The United States is facing a chaotic summer of air travel as the Transportation Security Administration (TSA) has failed to recruit the staff numbers it was looking for to conduct security screenings. Meanwhile, security queues at airports are already at pre-pandemic levels.
In February, the TSA advertised for 6,000 security checkpoint officers, but so far has only managed to fill 2,200 positions. The agency hosted virtual recruitment fairs and even offered $500 bonuses to candidates at some airports for speeded-up paperwork.
But the Washington Post is reporting that, according to internal TSA memos seen by the newspaper, passenger numbers and staffing issues are resulting in queues of up to 45 minutes at TSA checkpoints.
The TSA currently employs around 47,000 officers, but the recruitment drive was launched in anticipation of a summer travel boon for vaccinated Americans.
The pandemic was devastating for air travel and those employed directly in aviation. More than 7,700 TSA employees contracted coronavirus, resulting in the death of 16 employees and one contractor. Nevertheless, most TSA employees spent the last year largely at home.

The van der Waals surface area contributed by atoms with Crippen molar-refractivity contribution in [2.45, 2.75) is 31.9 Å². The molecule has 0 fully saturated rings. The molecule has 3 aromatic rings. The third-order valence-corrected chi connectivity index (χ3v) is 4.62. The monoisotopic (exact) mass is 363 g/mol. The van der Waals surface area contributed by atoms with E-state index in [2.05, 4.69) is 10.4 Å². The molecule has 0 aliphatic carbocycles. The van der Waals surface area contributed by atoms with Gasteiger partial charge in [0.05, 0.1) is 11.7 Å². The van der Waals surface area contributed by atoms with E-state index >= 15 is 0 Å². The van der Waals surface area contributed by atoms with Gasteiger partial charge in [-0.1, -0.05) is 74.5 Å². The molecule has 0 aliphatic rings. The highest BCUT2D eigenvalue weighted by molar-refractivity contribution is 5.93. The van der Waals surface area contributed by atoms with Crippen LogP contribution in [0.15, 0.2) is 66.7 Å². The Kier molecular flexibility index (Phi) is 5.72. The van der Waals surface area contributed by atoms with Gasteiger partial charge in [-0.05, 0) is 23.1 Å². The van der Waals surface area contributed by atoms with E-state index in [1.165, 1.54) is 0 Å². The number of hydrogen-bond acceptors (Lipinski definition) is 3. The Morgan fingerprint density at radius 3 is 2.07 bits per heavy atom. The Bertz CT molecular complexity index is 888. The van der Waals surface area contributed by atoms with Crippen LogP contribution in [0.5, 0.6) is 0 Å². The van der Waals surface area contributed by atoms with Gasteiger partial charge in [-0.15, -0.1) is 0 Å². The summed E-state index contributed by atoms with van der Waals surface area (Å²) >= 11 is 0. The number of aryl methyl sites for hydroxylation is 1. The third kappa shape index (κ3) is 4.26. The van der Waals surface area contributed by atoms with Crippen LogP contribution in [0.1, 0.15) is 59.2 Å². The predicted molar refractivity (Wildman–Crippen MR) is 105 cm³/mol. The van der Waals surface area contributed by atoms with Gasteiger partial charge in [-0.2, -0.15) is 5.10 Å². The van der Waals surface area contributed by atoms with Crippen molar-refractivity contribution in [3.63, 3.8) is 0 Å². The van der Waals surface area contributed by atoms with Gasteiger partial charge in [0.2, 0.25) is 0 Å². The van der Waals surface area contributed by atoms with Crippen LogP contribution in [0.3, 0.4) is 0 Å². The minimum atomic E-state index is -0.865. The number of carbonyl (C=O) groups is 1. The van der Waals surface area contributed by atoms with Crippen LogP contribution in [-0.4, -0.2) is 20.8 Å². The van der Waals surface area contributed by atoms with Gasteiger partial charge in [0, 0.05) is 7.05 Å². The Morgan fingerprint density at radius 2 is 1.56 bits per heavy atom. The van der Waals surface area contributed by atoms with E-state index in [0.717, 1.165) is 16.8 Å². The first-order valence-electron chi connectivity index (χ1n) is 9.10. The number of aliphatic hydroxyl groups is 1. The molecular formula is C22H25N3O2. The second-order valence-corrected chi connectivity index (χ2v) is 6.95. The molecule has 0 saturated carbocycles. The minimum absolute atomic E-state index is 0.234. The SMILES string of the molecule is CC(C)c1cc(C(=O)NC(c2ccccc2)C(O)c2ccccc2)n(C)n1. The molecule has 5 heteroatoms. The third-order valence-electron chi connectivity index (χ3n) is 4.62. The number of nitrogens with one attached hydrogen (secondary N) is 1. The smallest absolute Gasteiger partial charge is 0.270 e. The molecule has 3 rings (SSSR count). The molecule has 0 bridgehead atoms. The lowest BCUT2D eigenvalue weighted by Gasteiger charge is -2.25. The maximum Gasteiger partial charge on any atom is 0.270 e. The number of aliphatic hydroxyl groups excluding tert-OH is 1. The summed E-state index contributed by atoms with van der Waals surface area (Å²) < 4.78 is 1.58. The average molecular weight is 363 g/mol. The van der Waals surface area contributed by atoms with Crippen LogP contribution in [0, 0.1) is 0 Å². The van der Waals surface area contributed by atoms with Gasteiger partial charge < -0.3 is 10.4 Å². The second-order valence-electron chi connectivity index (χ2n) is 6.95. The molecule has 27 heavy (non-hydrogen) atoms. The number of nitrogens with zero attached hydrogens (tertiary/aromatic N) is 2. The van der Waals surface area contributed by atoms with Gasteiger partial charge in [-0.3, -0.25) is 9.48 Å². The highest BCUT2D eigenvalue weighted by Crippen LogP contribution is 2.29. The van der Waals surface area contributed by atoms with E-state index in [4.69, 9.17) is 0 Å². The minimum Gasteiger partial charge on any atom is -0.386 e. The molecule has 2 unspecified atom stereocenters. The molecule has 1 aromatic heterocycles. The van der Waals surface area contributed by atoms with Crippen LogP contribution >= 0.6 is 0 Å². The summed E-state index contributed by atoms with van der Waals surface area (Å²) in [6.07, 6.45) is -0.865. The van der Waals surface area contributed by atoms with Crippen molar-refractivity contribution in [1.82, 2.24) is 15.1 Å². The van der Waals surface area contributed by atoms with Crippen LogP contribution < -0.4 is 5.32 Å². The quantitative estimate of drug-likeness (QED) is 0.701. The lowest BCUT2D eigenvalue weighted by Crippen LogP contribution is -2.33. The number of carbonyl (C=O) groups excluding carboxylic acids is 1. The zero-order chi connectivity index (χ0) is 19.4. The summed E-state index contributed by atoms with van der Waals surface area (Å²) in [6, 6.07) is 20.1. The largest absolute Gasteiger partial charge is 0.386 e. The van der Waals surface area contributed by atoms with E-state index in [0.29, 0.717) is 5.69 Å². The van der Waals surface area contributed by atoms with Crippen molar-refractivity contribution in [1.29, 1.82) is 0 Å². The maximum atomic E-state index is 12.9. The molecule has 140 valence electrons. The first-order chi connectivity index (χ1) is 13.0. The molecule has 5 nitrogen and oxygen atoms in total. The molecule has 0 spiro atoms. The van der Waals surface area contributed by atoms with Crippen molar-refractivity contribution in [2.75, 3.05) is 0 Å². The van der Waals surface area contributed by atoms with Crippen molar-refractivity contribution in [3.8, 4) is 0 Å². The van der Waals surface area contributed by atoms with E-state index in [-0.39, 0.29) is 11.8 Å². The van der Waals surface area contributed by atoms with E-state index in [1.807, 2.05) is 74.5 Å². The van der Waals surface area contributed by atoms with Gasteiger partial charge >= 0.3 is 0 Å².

Although initial predictions suggested that air travel would take years to recover, but more recent passenger numbers in the US – especially in the leisure sector – indicate that the recovery may come more quickly and more robustly than originally anticipated.
The pandemic dealt air travel a devastating blow, with passenger numbers plunging last spring and airlines receiving billions of dollars in aid to keep workers on the payroll. For much of last year, many TSA officers were kept home. The TSA is currently screening around 1.5 million passengers a day, which is a huge jump from April 2020 but still below 2019 levels, when 2.5 million passengers were being routinely screened every day during the summer months.